“The antiserum stains a single band of 55 kD molecular weight on Western blot (manufacturer's technical information).”
“This antiserum stains the 150kD but not the 130kD or 110kD forms of the molecule on Western blot (Fig. 1).”
3.) What controls are necessary for immunostaining? We are constantly surprised by the oddly trusting nature of many of our colleagues, who seem to believe (or want to believe) that an antibody will stain what the manufacturer claims. In fact, in many cases nothing could be further from the truth. It is always important to provide the highest level of control you can to assure that the antibody is staining what you want it to stain.
The gold standard in this regard is: does the antibody stain the tissue of interest from which the molecule of interest has been removed? This standard is simple to achieve for antibodies against tracers, or bromo-deoxyuridine, or green fluorescent protein, which are not normally present in tissue. A similar level of assurance can be obtained when a knockout mouse (or other animal) is available (i.e., if the antibody stains tissue in a wild-type animal and not the animals from which the gene has been deleted). But this is only applicable if you are looking at tissue from an animal for which a knockout exists.
Most of us, most of the time, must make due with lesser degrees of certainty. A useful control, which is especially important for antibodies raised against synthetic peptides, is to preadsorb the antiserum against the peptide. If the staining disappears, it is at least likely that the staining component of the antiserum is indeed raised against that antigen. This does not protect you from other tissue proteins that may cross-react, however, and we have had a number of papers eventually retracted when an antiserum that passed the preadsorption test also were shown to stain tissue from knockout animals. This strategy cannot be used for monoclonal antibodies, which always will be adsorbed out by their antigen, even if they are staining something entirely different in the tissue.
Lacking the antigen (e.g., if it is a large protein), there are several alternative strategies for establishing staining specificity. If the pattern of staining of the antigen is well known (e.g., antibodies against glial fibrillary acidic protein or tyrosine hydroxylase), it is reasonable to show that tissue of the type and species you are studying, when stained with your antibody, produces a pattern that is identical to that previously reported. Alternatively, it can sometimes be demonstrated that one antibody (e.g., a monoclonal antiserum against a large protein) produces a pattern of staining that is identical to another antiserum (e..g., a polyclonal serum against a synthetic peptide) that is better characterized (and does pass the adsorption test). Antisera against different parts of the same molecule which produce the same staining pattern, or can be shown to be colocalized in double label studies, provide an important strategy for establishing specificity. Similarly, comparison with the pattern of mRNA expression by using in situ hybridization histochemistry can demonstrate that the immunostaining for the protein is genuine.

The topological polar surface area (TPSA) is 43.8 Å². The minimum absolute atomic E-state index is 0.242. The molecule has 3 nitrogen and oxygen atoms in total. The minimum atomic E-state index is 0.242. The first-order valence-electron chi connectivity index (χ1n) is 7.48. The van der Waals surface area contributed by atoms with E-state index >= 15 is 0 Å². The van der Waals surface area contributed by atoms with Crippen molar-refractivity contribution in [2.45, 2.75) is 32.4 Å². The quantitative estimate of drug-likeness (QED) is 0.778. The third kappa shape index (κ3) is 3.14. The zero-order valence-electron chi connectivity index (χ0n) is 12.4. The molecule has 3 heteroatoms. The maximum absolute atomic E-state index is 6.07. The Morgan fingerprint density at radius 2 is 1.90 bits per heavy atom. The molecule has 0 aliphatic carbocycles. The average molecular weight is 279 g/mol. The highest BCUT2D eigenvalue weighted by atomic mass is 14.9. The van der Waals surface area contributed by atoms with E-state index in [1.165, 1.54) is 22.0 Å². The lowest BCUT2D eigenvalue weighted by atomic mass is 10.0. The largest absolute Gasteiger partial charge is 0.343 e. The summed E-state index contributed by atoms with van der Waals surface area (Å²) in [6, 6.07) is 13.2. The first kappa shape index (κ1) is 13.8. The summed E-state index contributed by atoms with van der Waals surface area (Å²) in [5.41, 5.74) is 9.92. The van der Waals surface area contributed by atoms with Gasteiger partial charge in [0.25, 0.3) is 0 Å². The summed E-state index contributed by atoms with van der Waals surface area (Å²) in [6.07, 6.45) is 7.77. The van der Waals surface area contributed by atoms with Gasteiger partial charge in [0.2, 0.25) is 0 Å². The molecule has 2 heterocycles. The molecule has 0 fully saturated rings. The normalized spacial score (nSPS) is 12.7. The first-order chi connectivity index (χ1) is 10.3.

Note that omission controls (staining without the primary antibody) are NOT controls for specificity of the primary antibody at all. They control only for the specificity of the secondary antiserum.
Examples of acceptable controls for immunostaining (in roughly descending order of rigor):
“No staining was seen when the antibody was used to stain tissue from an orexin knockout mouse.”
“All staining was abolished when 1 ml of the diluted primary antibody was preincubated with 50 μg of the immunizing peptide.”
“Staining with this antiserum was colocalized with in situ hybridization for the mRNA for the same protein (Fig. 3).”
“This antiserum against the N-terminal 13 amino acids of the protein gave the same staining pattern as another antiserum against the C-terminal cyanogen bromide fragment of the protein (Smith et al., 2001).”
“Staining of sections through the pons produced a pattern of tyrosine hydroxylase immunoreactivity that was identical with previous descriptions (Smith et al., 1992).”
“The GFAP antiserum only stained cells with the classic morphology and distribution of fibrillary astrocytes (Fig. 2; see Smith and Jones, 1998).”
The full information for any antibody usually requires only two or three sentences. Often this information can be contained within a table. However, it is critical that for each antibody used, the authors must supply sufficient information to assure that the result is replicable and likely to be correct. Blind faith that the antibody will stain whatever the manufacturer claims is not consistent with good science.